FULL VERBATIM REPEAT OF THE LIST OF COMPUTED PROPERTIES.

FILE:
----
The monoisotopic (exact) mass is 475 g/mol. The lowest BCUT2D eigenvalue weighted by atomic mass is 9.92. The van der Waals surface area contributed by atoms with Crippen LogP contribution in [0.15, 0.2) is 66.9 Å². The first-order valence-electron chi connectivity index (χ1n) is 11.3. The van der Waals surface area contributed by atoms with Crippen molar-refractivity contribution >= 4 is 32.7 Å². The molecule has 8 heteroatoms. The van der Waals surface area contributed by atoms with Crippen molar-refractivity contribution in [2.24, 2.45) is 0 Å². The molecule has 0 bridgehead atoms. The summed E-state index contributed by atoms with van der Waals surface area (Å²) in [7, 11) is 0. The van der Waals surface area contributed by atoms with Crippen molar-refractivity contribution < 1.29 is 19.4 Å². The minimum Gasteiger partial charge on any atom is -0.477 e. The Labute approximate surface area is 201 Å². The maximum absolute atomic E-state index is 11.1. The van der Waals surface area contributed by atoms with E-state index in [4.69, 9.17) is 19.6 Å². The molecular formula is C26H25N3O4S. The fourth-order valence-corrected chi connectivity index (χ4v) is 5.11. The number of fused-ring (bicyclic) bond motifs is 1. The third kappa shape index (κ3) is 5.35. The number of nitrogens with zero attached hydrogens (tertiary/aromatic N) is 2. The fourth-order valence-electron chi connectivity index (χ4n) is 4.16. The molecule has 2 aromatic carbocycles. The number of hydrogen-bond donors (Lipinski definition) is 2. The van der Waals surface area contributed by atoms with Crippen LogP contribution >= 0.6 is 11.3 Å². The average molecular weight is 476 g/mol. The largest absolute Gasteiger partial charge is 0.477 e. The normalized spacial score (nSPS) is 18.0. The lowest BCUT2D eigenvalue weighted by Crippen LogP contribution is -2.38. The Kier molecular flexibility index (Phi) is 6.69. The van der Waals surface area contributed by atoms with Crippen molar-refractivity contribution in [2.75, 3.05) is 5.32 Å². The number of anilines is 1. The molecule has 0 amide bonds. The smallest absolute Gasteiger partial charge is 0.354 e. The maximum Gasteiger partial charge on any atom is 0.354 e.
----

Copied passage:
The monoisotopic (exact) mass is 475 g/mol. The lowest BCUT2D eigenvalue weighted by atomic mass is 9.92. The van der Waals surface area contributed by atoms with Crippen LogP contribution in [0.15, 0.2) is 66.9 Å². The first-order valence-electron chi connectivity index (χ1n) is 11.3. The van der Waals surface area contributed by atoms with Crippen molar-refractivity contribution >= 4 is 32.7 Å². The molecule has 8 heteroatoms. The van der Waals surface area contributed by atoms with Crippen molar-refractivity contribution in [2.24, 2.45) is 0 Å². The molecule has 0 bridgehead atoms. The summed E-state index contributed by atoms with van der Waals surface area (Å²) in [7, 11) is 0. The van der Waals surface area contributed by atoms with Crippen molar-refractivity contribution < 1.29 is 19.4 Å². The minimum Gasteiger partial charge on any atom is -0.477 e. The Labute approximate surface area is 201 Å². The maximum absolute atomic E-state index is 11.1. The van der Waals surface area contributed by atoms with E-state index in [4.69, 9.17) is 19.6 Å². The molecular formula is C26H25N3O4S. The fourth-order valence-corrected chi connectivity index (χ4v) is 5.11. The number of fused-ring (bicyclic) bond motifs is 1. The third kappa shape index (κ3) is 5.35. The number of nitrogens with zero attached hydrogens (tertiary/aromatic N) is 2. The fourth-order valence-electron chi connectivity index (χ4n) is 4.16. The molecule has 2 aromatic carbocycles. The number of hydrogen-bond donors (Lipinski definition) is 2. The van der Waals surface area contributed by atoms with Crippen LogP contribution >= 0.6 is 11.3 Å². The average molecular weight is 476 g/mol. The largest absolute Gasteiger partial charge is 0.477 e. The normalized spacial score (nSPS) is 18.0. The lowest BCUT2D eigenvalue weighted by Crippen LogP contribution is -2.38. The Kier molecular flexibility index (Phi) is 6.69. The van der Waals surface area contributed by atoms with Crippen molar-refractivity contribution in [2.75, 3.05) is 5.32 Å². The number of anilines is 1. The molecule has 0 amide bonds. The smallest absolute Gasteiger partial charge is 0.354 e. The maximum Gasteiger partial charge on any atom is 0.354 e.